Over the past year, I’ve worked on marketing campaigns for 19 property developments across four Australian states. I’ve developed headline concepts, and interviewed architects, engineers, developers, interior designers and buyers. I’ve spoken with real estate industry leaders at Macquarie’s Perspective conference, and written countless property brochures, websites, eDMs, press ads plus more.
So what have I learned? The market has changed a lot in 2018. And off-the-plan property marketers will need to work twice as hard to build trust with their potential buyers. That means putting more imagination into the brand language we develop for projects – and developers being willing to be bold in their marketing strategy.
The importance of keeping it real
Last month, ABC News reported on falling property prices and tighter loan restrictions, and the impact on people buying off-the-plan. In its animation, ‘Average Joe’ is devastated to discover his off-the-plan property has been valued under the original purchase price.
At the same time, we see tightened-lending off the back of the Royal Commission and an oversupply of housing in the Sydney and Melbourne markets. The endless conflicting reports and data about the current state of the Australian property market only makes things more confusing.
It’s no wonder would-be purchasers are feeling fearful – and may prefer to buy a home they can actually see and touch (even if it needs some work).
I’ve heard many off-the-plan homebuyers express this feeling in research interviews over the years. They’ve heard the ‘horror’ stories, and felt unsure whether the dream they’ve been sold would come to fruition. The upside is they’re delighted with the result when they move in – and that’s the part I put into the testimonial of course. But I still hold on to all the emotions as that’s what we tap into as writers.
When every property development is ‘boutique’
When we work on concepts for a new, exciting development, we start by speaking with everyone involved. Typically, they all say something along the lines of ‘this is unlike anything ever seen before in [insert state]’ – and they mean it. Make sure to find current fair market value on this website and also gather al the information you need.
We hear the developer’s commitment, the architect’s inspiration, the interior designer’s passion and the sales agent’s genuine excitement (living in the area, they understand the local market better than anyone). But when it comes to articulating just what makes that vision so different, it all starts to sound a bit the same. Have you noticed just how many apartments are ‘limited edition’ right now?
So we do our research. Diving through finishes schedules, floor plans, Urbis reports and renders. And we put ourselves in the shoes of the target buyer. What’s keeping them up at night? What other options do they have? And why will they genuinely want to live here?
As a writer, I need to truly believe in the developments I work on. Because if I don’t, how on earth can I convince the buyer to place their trust in me? These are people’s real lives (and a lot of money) we are talking about. And buying a home is a very emotional decision.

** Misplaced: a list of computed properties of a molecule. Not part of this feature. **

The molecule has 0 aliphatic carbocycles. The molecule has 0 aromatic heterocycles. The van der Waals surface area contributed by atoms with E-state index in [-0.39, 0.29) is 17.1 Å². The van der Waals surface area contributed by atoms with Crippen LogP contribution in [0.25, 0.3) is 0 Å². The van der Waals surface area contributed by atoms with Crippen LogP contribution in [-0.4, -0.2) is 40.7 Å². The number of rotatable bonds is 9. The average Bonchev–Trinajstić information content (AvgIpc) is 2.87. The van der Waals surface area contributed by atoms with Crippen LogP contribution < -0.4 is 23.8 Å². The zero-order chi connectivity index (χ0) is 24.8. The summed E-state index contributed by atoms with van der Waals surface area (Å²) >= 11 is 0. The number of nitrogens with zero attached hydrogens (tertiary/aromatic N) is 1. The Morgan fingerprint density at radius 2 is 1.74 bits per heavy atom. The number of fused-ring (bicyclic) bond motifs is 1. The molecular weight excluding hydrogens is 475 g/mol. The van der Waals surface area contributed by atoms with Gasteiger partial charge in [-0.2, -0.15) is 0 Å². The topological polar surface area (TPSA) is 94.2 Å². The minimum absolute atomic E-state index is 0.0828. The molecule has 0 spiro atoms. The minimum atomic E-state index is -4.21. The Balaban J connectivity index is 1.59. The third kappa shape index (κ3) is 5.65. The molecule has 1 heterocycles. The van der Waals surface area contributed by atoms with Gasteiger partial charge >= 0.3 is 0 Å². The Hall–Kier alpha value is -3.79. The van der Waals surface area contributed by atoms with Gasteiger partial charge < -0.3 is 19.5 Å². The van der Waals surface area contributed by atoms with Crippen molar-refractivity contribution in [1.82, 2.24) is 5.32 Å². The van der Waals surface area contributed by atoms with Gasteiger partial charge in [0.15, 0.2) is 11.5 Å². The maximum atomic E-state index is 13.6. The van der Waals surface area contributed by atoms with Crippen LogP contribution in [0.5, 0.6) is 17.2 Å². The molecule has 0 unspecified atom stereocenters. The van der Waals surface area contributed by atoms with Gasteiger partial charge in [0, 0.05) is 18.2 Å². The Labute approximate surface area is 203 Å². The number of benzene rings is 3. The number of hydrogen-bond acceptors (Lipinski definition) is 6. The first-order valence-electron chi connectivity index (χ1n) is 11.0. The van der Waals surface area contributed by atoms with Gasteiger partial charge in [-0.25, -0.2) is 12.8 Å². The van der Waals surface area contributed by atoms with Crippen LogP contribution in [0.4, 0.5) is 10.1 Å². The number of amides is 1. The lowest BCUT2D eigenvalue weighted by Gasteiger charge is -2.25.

We work hard to create headlines that capture the imagination. From the totally out-of-the-box ideas to something more direct and straightforward. And on every page, we make sure the copy says the important stuff in an interesting way.
And then we hit the feedback snag. Inevitably, there will need to be changes – many for legal reasons, or when a floorplan or finish has been altered. But more often than not I’ll notice overly-familiar adjectives have started to replace some of our bolder word choices – diluting the language and tone that made the project feel fresh and unique.
This didn’t matter so much when homes were selling like hotcakes. But in a challenging market, we can’t keep doing the same things. What may seem like the safer choice of word is actually putting the project at risk. At risk of getting lost in the oversupply and of being unable to stand out in the crowd. At risk of being seen as just another urban oasis in the heart of the city.
Be brave – and stand out
Finding a true point of difference means being willing to take a different approach. So we’ve started using a brand messaging tool for property developments – just as we would for any new brand launch.
This helps us define a core message for the development, and a distinctive voice that will resonate with the buyer – whether they are sophisticated downsizers or first-home buyers. It forces us to be succinct and clear about the key benefits, and back that up with evidence. And once we get sign-off from everyone, it gives us freedom to write more creatively within that framework.
It’s a bit more thinking work upfront, but it saves a lot of time down the track – especially that frustrating time in amends when that brochure is supposed to be going to print. If we all have an agreed cheat sheet to work from, rogue last-minute editing is less likely. And it also helps everyone, including the sales agent, talk about the development consistently.
Let’s be honest, us property marketers have had it pretty easy for the last two years. When the market was at its peak and homes in Sydney and Melbourne were basically selling themselves, it was almost enough to brand your project as ‘well-crafted’ and leave it at that. But for off-the-plan marketers, the property market is no longer a safe bet – and selling a hole in the ground is going to require a lot more creative thinking.